Murdered Labour MP Jo Cox was concerned about the coarsening of the debate in Britain's EU referendum campaign, her husband has said. Brendan Cox said she had very strong political views and he believed she had died for those views.
"She completely respected that people could disagree for very good reason. But more about the tone of whipping up fears and whipping up hatred potentially, so she was definitely worried about that. It was not just about the EU referendum, I think the EU referendum has created a more heightened environment for it," he told the BBC's political editor Laura Kuenssberg.
Mr Cox said his wife, who would have been 42 today, said they had talked a great deal about the tone of political debate, not only in Britain, but around the world.
“I think she was very worried that the language was coarsening, that people were being driven to take more extreme positions, that people didn’t work with each other as individuals and on issues, it was all much too tribal and unthinking,” he said.
Direction of UK
“And she was particularly worried – we talked about this regularly – particularly worried about the direction of, not just in the UK but globally, the direction of politics at the moment, particularly around creating division and playing on people’s worst fears rather than their best instincts.”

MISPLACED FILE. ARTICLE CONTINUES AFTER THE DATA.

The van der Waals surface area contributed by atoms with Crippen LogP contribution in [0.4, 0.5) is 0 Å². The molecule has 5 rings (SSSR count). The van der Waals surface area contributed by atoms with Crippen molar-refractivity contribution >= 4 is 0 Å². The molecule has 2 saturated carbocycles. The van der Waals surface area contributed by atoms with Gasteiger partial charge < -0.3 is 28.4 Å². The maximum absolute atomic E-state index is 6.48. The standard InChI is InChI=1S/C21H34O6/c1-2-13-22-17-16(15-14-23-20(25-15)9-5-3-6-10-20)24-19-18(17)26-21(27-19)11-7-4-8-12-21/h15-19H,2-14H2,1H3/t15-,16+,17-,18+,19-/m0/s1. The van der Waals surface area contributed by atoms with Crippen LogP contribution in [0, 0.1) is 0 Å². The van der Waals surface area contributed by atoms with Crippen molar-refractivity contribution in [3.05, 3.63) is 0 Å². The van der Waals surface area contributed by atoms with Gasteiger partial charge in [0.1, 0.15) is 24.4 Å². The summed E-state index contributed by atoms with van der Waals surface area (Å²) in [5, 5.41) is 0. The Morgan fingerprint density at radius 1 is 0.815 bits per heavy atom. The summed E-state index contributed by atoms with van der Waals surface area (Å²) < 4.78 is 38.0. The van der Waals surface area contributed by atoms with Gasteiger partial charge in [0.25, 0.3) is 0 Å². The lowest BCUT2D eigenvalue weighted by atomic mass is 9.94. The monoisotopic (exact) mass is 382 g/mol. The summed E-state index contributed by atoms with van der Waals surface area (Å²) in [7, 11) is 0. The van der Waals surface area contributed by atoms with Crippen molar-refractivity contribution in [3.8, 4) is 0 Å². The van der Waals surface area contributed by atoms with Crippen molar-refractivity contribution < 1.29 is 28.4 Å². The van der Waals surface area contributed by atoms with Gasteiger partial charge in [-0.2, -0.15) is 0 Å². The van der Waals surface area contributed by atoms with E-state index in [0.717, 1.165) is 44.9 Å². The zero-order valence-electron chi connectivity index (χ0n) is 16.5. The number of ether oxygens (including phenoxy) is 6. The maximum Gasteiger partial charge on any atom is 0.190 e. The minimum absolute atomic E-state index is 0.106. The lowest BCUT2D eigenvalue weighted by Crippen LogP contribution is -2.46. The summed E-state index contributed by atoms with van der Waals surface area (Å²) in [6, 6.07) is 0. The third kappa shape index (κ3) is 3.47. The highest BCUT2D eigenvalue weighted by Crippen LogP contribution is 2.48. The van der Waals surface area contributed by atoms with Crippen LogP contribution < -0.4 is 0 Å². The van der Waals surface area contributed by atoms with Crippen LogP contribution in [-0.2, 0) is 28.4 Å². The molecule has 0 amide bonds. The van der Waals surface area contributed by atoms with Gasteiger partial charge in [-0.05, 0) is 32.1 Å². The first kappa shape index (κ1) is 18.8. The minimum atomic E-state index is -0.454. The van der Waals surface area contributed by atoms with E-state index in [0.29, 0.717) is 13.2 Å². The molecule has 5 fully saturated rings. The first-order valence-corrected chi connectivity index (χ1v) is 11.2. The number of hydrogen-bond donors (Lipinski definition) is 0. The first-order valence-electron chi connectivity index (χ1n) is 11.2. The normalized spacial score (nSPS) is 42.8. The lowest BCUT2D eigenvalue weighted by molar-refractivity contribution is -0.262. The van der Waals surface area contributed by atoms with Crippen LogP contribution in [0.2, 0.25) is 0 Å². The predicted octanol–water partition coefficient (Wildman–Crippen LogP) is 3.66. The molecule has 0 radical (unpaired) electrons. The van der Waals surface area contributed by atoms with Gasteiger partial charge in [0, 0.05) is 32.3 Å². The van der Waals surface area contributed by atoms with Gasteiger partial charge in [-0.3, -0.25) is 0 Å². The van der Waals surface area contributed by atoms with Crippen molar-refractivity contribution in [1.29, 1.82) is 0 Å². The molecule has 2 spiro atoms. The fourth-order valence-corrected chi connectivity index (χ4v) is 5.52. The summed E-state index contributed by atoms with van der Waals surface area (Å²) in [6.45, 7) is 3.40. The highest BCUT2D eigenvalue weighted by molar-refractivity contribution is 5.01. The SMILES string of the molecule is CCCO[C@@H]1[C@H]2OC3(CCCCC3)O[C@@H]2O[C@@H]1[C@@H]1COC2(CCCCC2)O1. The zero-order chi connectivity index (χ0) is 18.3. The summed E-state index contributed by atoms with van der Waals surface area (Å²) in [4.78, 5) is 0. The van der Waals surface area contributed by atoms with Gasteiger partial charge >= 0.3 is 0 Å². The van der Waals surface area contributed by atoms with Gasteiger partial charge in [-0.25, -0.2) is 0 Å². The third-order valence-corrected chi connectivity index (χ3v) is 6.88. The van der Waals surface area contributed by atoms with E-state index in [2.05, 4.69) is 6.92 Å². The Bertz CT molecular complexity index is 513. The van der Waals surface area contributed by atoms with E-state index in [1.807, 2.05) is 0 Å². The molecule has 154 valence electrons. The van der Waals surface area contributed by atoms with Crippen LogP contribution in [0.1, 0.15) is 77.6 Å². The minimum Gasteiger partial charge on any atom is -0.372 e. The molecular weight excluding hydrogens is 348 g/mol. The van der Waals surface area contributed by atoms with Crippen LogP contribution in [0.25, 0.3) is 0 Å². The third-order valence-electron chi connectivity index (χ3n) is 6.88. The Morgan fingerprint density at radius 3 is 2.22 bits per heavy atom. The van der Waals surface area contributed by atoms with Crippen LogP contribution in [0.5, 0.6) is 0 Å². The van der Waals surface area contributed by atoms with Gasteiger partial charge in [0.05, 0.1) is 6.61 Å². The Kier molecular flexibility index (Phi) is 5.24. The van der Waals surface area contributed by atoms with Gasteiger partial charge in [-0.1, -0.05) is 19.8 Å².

Some Leave campaigners have accused the Remain campaign of politicising last week’s murder of Ms Cox, who was a fervent supporter of Britain remaining in the EU.
After a three-day pause in campaigning following her death, some polls showed big swings away from Brexit, although the latest surveys suggest that the referendum has tightened again into a statistical dead heat. David Cameron yesterday made a direct appeal to voters to consider the economic and security risks of leaving the EU and to reject Brexit tomorrow.
Speaking outside 10 Downing Street, the prime minister said that EU membership amplified Britain’s diplomatic and economic power.
“Brits don’t quit. We get involved. We take a lead. We make a difference. We get things done. If we left, our neighbours would go on meeting and making decisions that profoundly affect us, affect our country, affect our jobs – but we wouldn’t be there. They’d be making decisions about us, but without us,” he said.
Mr Cameron appealed to older voters to think about the consequences for their children and grandchildren of the decision they will make tomorrow. He said voting to leave the EU would be to take an irreversible risk with Britain’s economic stability and national security.
“It will just be you in that polling booth. Just you – taking a decision that will affect your future, your children’s future and your grandchildren’s future,” he said.
Arrangement for Wales
Welsh first minister Carwyn Jones suggested yesterday that Wales could seek to negotiate its own arrangement with the EU if Britain votes to leave.
Mr Jones, who wants to remain in the EU, said he would initiate direct talks with Brussels following a Brexit vote.
“There’s no reason why the EU in the future can’t look at having a way of dealing with nations that are not member states and looking at getting agreements with them, why not?” he said.
“If there is a Leave vote on Friday we have to take steps to talk to the EU ourselves in Wales. I’m not going to rely on that lot in the Brexit campaign to represent Wales in Brussels, or at all.
“So it’s hugely important that we get the best deal for Wales whatever happens.”